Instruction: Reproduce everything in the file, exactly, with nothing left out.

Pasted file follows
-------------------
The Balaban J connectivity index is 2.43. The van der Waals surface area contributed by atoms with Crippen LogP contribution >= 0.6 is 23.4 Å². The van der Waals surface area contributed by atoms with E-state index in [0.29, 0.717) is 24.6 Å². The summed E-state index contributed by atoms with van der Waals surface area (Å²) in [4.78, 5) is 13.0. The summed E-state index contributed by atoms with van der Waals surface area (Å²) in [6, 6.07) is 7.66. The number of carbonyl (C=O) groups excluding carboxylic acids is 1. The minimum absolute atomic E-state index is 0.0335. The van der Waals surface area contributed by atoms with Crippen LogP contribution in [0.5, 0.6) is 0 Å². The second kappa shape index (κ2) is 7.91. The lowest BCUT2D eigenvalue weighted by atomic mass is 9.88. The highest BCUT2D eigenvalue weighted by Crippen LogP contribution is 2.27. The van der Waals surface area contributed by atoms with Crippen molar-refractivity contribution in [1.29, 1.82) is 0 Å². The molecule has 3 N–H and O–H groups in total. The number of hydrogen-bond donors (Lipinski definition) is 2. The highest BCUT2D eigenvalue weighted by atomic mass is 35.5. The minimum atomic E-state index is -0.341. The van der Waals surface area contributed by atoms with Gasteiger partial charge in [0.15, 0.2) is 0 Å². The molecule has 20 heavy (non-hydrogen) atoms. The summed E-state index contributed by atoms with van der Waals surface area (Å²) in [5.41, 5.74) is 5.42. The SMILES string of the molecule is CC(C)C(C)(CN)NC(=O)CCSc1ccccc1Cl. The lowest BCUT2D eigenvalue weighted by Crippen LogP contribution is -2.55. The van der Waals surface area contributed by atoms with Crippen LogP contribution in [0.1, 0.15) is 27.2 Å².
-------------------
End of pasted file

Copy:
The Balaban J connectivity index is 2.43. The van der Waals surface area contributed by atoms with Crippen LogP contribution >= 0.6 is 23.4 Å². The van der Waals surface area contributed by atoms with E-state index in [0.29, 0.717) is 24.6 Å². The summed E-state index contributed by atoms with van der Waals surface area (Å²) in [4.78, 5) is 13.0. The summed E-state index contributed by atoms with van der Waals surface area (Å²) in [6, 6.07) is 7.66. The number of carbonyl (C=O) groups excluding carboxylic acids is 1. The minimum absolute atomic E-state index is 0.0335. The van der Waals surface area contributed by atoms with Crippen LogP contribution in [0.5, 0.6) is 0 Å². The second kappa shape index (κ2) is 7.91. The lowest BCUT2D eigenvalue weighted by atomic mass is 9.88. The highest BCUT2D eigenvalue weighted by Crippen LogP contribution is 2.27. The van der Waals surface area contributed by atoms with Crippen molar-refractivity contribution in [1.29, 1.82) is 0 Å². The molecule has 3 N–H and O–H groups in total. The number of hydrogen-bond donors (Lipinski definition) is 2. The highest BCUT2D eigenvalue weighted by atomic mass is 35.5. The minimum atomic E-state index is -0.341. The van der Waals surface area contributed by atoms with Gasteiger partial charge in [0.15, 0.2) is 0 Å². The molecule has 20 heavy (non-hydrogen) atoms. The summed E-state index contributed by atoms with van der Waals surface area (Å²) in [5.41, 5.74) is 5.42. The SMILES string of the molecule is CC(C)C(C)(CN)NC(=O)CCSc1ccccc1Cl. The lowest BCUT2D eigenvalue weighted by Crippen LogP contribution is -2.55. The van der Waals surface area contributed by atoms with Crippen LogP contribution in [0.1, 0.15) is 27.2 Å².